In Focus: Activist Investor Bill Ackman Insists He Sees Value In Procter & Gamble
Ackman is known for shaking up companies; there are signs that Procter & Gamble (PG.N) could do with a shakeup. What will happen next?
Hedge fund manager William Ackman, whose Pershing Square Capital Management is famous for its activist stance and shaking up laggard companies, isn’t taking the summer off after declaring victory in his proxy war for de facto control of Canadian Pacific (CP.N). Instead, Ackman has turned his attention from one of the world’s biggest railroad companies to Procter & Gamble (PG.N), the world’s largest consumer products company, whose Tide detergent and Crest toothpaste are household staples. Word came yesterday that the SEC has given Pershing Square the go-ahead to acquire more shares in P&G, and that drove the company’s stock up some 4.4%, although it didn’t manage to hang on to slightly smaller gains today.
But while some investors believe that any Ackman-inspired shakeup can only be good news for Procter & Gamble, the activist manager appears to have taken on a hefty challenge, according to some StarMine metrics. Warren Buffett already is a shareholder, but that doesn’t seem to have done much to make Proctor & Gamble more profitable or generate higher returns for its investors. The company scores only 4 out of a possible 100 on the StarMine Analyst Revisions Model, which predicts future changes in analyst sentiment. Such a low ranking reflects the fact that analysts have been slashing their outlook for the company’s revenues, EBITDA and earnings per share for not only the just-ended second quarter but for 2012 as a whole and into 2013. As you can see in the chart below, 2012 earnings estimates for P&G have fallen from $4.25 per share to $3.81 per share in the course of the 12 months Only a few weeks ago, P&G had warned that the tough economic environment in which it is doing business worldwide would affect its earnings power.
An analysis of Ackman’s move by Reuters Breakingviews points out that since Bob McDonald took the reins at P&G as its new CEO in 2009, the company’s stock has struggled to rise 16%; meanwhile, the S&P has gained more than 40% and rival Colgate is ahead 50%. “Typical activist tactics like a breakup won’t work at the $178 billion Pampers-to-Crest giant,” the Breakingviews article cautions. “New leadership could be one thing to help get P&G back on track, though.”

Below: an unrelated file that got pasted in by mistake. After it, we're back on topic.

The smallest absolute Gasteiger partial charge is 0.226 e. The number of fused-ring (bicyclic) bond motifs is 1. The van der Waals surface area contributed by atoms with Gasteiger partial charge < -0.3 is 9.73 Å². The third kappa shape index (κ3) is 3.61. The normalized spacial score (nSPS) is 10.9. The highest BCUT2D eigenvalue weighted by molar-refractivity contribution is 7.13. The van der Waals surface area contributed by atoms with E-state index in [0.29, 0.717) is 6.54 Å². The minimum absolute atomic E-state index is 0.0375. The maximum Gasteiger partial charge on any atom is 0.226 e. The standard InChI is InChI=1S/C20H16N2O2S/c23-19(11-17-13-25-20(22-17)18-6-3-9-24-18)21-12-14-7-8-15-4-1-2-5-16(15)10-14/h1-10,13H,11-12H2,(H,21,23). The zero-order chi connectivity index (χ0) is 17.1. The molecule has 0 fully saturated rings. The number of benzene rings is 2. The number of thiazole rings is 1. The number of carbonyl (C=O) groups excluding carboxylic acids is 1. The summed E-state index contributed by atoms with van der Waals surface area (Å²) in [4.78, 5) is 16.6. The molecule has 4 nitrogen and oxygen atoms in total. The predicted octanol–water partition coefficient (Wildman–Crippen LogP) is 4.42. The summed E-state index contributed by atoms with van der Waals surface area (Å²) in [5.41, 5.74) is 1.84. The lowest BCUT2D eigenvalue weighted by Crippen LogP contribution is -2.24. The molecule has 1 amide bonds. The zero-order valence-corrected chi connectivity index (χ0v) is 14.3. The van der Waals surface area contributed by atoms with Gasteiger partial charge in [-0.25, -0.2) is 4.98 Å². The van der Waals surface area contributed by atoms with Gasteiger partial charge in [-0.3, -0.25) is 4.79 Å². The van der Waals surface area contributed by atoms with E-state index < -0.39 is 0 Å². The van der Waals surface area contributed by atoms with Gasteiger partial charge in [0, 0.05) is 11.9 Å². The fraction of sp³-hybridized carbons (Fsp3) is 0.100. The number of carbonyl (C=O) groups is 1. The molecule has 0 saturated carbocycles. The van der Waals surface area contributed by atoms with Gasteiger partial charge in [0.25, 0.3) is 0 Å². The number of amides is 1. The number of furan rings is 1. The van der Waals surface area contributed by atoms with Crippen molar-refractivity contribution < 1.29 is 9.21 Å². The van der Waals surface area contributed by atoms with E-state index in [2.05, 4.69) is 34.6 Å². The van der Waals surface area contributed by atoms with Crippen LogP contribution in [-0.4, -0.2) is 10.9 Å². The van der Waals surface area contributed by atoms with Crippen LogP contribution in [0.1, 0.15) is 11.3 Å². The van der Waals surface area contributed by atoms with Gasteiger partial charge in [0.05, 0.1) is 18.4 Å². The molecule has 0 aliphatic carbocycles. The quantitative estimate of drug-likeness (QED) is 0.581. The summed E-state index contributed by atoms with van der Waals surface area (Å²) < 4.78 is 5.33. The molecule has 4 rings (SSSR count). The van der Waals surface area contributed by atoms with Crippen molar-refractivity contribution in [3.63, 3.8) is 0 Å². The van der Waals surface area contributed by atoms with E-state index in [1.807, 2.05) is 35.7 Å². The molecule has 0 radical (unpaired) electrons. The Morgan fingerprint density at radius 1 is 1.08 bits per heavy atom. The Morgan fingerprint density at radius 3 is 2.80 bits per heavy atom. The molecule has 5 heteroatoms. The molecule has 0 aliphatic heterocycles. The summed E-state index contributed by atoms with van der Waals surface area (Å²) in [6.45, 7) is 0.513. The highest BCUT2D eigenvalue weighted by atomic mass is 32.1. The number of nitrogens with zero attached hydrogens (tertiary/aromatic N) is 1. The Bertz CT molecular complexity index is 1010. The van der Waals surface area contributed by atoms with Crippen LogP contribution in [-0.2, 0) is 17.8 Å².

P&G posts mediocre to low scores on StarMine valuation models, signaling that it’s not likely to appeal that much to investors based solely on value. Still, the StarMine Intrinsic Valuation (IV) model gives it a score of 45, and ascribes an intrinsic value of $77.26 a share to the company’s stock. This places the company right in the middle of the pack in terms of intrinsic valuation, when compared to other companies in the region.
Of course, Ackman has a lot on his plate already. As we discussed on AlphaNow earlier today, Canadian Pacific is struggling with operating efficiencies; the railroad’s high capital spending is putting a dent in its ability to generate earnings growth. Ackman also is behind the efforts to overhaul JC Penney Co. (JCP.N), which reported a first quarter loss that was far larger than expected and suspended payment of its dividends; that’s a high-profile turnaround to which Ackman will need to devote his attention.
Still, Pershing Square’s willingness to acquire a larger stake in Procter & Gamble signals that Ackman probably won’t be content to sit idly by and wait for that company to overhaul itself. And given the negative readings when it comes to earnings forecasts and analysts’ ratings, he may well find support for any proposals from among his fellow investors.
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